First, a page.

'They maxed it out': Peggo auto-reload feature overcharges 36 Winnipeggers more than $70K
36 customers charged in error multiple times last Friday; Winnipeg Transit says refunds processed
Scott Hazlitt was sitting on a bus Friday morning when he got what seemed like a perfectly normal email, notifying him that his Peggo account had drawn $50 from his credit card.
After all, he'd set up the system's auto-reload feature to automatically credit his Peggo account with that amount when it got low.
But then the messages kept coming, and coming and coming. More than 150 of them, in fact, each one drawing $50 from his credit card — so many that his inbox started sorting the emails into his junk folder.
"The only reason, I think, that they stopped charging my card was that they maxed it out," he said.
At first, he hoped it was an email-related glitch, not actual charges being made on his card. But when he checked his bank accounts the next morning, he saw his credit card had been maxed out, with $8,050 in charges to his Peggo card he didn't want.
Hazlitt called 311 and was told he'd hear back on the next business day. He said he got an email on Monday informing him there had been an error and the refund process was underway.
In total, the error affected 35 other customers, racking up just over $70,000 of erroneous charges, according to a spokesperson for Winnipeg Transit. The charges all happened Friday, and Transit said it identified the error immediately and turned off the auto-reload function right away.
"We recognize that this had a significant impact on those customers who were affected and we sincerely apologize for the inconvenience," the spokesperson wrote in the email to CBC News.
But Hazlitt wasn't impressed by some aspects of how the city handled the issue.
"The most disappointing part is that I had to reach out to the city," he said. "I'm thinking the city probably knew about this error last Friday, but nobody reached out to me."
He won't be using the auto-reload feature again, he said.
"There's no way I'm going to use that now. I have no confidence in that at all."
On Wednesday, the Transit spokesperson said all the refunds had been processed.
As of Thursday, Hazlitt said he had received the full amount.
He also found that despite charging his credit card, the system never actually delivered any of the money into his Peggo account.
"I never got $50 on my card. I went to get on the bus on Monday and it said 'insufficient value,'" he said.
Drivers let him on the bus Monday morning and afternoon, but on Tuesday afternoon he says he was stuck explaining his story to a sceptical bus driver.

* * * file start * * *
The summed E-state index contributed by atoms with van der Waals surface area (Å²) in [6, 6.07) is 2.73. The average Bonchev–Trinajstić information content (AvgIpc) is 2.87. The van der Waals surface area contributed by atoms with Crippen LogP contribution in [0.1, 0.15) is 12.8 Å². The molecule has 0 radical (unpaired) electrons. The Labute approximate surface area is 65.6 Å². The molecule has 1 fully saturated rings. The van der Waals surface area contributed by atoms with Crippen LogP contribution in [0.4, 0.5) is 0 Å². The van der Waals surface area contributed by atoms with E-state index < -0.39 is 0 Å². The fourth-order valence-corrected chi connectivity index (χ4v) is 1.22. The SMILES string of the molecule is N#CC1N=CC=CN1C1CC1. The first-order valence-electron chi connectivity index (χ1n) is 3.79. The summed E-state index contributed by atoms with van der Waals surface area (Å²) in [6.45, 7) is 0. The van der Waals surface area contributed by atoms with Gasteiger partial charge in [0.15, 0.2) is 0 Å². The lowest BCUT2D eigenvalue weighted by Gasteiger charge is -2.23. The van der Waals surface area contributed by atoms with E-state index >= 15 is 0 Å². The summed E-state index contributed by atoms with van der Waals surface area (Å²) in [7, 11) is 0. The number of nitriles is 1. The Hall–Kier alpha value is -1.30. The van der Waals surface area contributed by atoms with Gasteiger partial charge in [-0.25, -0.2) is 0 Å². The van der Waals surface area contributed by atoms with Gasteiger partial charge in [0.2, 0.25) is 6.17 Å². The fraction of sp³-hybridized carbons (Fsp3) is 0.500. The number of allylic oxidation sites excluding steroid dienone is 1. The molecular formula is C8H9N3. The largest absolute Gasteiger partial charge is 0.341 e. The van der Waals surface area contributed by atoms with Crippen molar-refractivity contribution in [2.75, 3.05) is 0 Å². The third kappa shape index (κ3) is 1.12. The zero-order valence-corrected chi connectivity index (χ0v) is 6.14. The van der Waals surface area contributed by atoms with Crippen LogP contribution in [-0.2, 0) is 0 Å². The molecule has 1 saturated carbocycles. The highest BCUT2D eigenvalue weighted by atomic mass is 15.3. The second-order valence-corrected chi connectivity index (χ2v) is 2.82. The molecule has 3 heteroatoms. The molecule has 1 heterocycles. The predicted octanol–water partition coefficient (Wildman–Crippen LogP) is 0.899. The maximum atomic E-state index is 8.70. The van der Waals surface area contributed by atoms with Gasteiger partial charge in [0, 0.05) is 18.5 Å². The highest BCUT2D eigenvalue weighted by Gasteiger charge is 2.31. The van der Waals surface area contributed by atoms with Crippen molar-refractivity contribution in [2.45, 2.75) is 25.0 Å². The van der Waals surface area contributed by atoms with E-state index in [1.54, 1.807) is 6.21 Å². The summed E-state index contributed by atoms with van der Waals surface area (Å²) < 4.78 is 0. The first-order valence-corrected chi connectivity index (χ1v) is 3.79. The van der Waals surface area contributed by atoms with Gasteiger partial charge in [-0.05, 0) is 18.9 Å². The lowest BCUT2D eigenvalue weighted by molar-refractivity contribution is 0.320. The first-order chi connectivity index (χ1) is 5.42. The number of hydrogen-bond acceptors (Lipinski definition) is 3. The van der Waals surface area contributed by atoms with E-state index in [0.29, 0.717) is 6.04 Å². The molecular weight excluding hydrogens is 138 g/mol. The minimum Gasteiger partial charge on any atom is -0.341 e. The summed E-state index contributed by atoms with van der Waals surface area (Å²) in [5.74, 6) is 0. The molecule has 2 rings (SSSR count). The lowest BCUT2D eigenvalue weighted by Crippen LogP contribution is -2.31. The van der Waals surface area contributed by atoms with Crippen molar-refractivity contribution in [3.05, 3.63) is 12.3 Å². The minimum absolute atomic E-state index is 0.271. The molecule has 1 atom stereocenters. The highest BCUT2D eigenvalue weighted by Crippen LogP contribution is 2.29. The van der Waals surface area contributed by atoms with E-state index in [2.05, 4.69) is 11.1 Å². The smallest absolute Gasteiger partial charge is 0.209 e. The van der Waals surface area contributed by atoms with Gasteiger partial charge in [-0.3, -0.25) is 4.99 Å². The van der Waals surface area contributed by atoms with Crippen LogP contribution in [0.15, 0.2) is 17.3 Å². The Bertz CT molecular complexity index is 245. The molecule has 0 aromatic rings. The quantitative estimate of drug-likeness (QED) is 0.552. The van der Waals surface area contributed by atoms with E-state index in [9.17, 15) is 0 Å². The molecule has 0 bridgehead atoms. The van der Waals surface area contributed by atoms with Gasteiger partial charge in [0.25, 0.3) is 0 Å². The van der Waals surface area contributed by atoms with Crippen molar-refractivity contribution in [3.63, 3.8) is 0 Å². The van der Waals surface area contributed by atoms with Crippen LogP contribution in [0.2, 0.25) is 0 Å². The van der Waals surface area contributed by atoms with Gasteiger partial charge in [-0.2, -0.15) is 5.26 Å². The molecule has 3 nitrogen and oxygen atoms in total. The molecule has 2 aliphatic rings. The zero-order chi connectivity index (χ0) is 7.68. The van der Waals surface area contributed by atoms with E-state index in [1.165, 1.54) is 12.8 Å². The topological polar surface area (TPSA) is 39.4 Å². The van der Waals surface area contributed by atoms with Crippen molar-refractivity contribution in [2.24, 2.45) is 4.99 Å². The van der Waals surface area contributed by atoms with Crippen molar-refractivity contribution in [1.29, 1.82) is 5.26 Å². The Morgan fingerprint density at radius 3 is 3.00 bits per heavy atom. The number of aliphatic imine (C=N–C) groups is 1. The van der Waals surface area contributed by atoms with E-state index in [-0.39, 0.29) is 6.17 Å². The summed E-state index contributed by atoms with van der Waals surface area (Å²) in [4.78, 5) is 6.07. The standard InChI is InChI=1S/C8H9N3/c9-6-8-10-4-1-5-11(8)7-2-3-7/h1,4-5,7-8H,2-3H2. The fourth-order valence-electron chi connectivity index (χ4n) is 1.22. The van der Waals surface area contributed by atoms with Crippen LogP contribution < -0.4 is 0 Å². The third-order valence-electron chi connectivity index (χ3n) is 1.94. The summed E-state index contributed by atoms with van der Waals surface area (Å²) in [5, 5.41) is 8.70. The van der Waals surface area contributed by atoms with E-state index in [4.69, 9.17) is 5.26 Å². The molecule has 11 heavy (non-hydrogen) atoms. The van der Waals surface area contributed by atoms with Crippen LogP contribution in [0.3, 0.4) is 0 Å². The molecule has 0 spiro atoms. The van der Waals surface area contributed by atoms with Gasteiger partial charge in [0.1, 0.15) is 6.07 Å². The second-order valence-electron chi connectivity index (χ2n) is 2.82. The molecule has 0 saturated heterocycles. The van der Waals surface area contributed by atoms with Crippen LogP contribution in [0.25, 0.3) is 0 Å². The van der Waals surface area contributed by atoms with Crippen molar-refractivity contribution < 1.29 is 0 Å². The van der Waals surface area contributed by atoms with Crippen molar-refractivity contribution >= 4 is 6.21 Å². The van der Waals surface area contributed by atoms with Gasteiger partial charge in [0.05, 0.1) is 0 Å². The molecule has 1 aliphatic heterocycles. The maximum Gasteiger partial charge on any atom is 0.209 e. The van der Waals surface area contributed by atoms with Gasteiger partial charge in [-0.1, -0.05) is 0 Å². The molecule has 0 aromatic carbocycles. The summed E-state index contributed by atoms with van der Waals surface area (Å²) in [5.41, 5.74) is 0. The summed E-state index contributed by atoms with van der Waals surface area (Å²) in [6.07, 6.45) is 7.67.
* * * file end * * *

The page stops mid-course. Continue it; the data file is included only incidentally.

The charges were an inconvenience for him, but he said it could have been worse: there could have been an emergency or customers could have been travelling away from home while it happened.
"I just can't believe in this day and age that they have a system that would allow transactions to go through so many times without stopping," he said.
"Maybe they shouldn't have that feature on at all until they're sure that it works properly."
Peggo woes improving, report states
There are over 100,000 Peggo cards in circulation with an average of 91,000 fare-box taps per day, the spokesperson said.
The contractor in charge of Peggo is working on a solution to the glitch, she said.
The system has faced other issues since its introduction in 2016, including a glitch that prevented Peggo credits purchased online from getting transferred to the cards themselves.
In January, council's finance committee was told that Peggo had largely resolved its problems and was testing its final product — a visitor pass.
"Since September 30, 2017, the Peggo system's software and fare boxes have experienced increased stability and reliability, and customer concerns have been significantly reduced," the report reads.
Aleem Chaudhary, president of Winnipeg's Amalgamated Transit Union 1505, said the latest batch of problems with Peggo indicates a larger issue with Transit funding.
"When you cut corners instead of investing in quality service, the results speak for themselves," he said.
Payment issues and other problems discourage ridership, he said.
"That's why we're calling on both the city and the province to work together by dedicating standalone funding for public transit, so that together, we can get our transit system back on track."